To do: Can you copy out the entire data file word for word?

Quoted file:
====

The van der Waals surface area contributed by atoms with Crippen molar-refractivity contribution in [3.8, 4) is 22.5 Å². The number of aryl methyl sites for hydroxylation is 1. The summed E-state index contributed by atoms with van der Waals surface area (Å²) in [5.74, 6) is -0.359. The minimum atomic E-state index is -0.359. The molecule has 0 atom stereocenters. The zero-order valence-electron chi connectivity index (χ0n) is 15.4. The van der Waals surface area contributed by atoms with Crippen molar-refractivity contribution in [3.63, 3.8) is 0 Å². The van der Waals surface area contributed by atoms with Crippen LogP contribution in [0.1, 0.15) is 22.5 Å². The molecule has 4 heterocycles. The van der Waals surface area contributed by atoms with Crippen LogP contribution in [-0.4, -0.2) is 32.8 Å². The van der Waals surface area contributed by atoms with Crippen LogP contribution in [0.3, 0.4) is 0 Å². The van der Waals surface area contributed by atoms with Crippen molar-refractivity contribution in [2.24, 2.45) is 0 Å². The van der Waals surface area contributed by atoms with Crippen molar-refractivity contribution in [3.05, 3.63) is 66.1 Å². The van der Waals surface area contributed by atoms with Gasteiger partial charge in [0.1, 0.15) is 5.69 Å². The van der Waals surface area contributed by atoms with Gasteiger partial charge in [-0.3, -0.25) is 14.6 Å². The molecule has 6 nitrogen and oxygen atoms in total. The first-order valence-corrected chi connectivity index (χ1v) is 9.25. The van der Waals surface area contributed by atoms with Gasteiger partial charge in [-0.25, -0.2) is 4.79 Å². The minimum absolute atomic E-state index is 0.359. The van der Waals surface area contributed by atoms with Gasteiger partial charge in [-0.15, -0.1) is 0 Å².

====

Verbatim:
The van der Waals surface area contributed by atoms with Crippen molar-refractivity contribution in [3.8, 4) is 22.5 Å². The number of aryl methyl sites for hydroxylation is 1. The summed E-state index contributed by atoms with van der Waals surface area (Å²) in [5.74, 6) is -0.359. The minimum atomic E-state index is -0.359. The molecule has 0 atom stereocenters. The zero-order valence-electron chi connectivity index (χ0n) is 15.4. The van der Waals surface area contributed by atoms with Crippen molar-refractivity contribution in [3.63, 3.8) is 0 Å². The van der Waals surface area contributed by atoms with Crippen LogP contribution in [0.1, 0.15) is 22.5 Å². The molecule has 4 heterocycles. The van der Waals surface area contributed by atoms with Crippen LogP contribution in [-0.4, -0.2) is 32.8 Å². The van der Waals surface area contributed by atoms with Crippen LogP contribution in [0.3, 0.4) is 0 Å². The van der Waals surface area contributed by atoms with Crippen molar-refractivity contribution in [2.24, 2.45) is 0 Å². The van der Waals surface area contributed by atoms with Crippen molar-refractivity contribution in [3.05, 3.63) is 66.1 Å². The van der Waals surface area contributed by atoms with Gasteiger partial charge in [0.1, 0.15) is 5.69 Å². The van der Waals surface area contributed by atoms with Gasteiger partial charge in [-0.3, -0.25) is 14.6 Å². The molecule has 6 nitrogen and oxygen atoms in total. The first-order valence-corrected chi connectivity index (χ1v) is 9.25. The van der Waals surface area contributed by atoms with Gasteiger partial charge in [-0.25, -0.2) is 4.79 Å². The minimum absolute atomic E-state index is 0.359. The van der Waals surface area contributed by atoms with Gasteiger partial charge in [-0.15, -0.1) is 0 Å².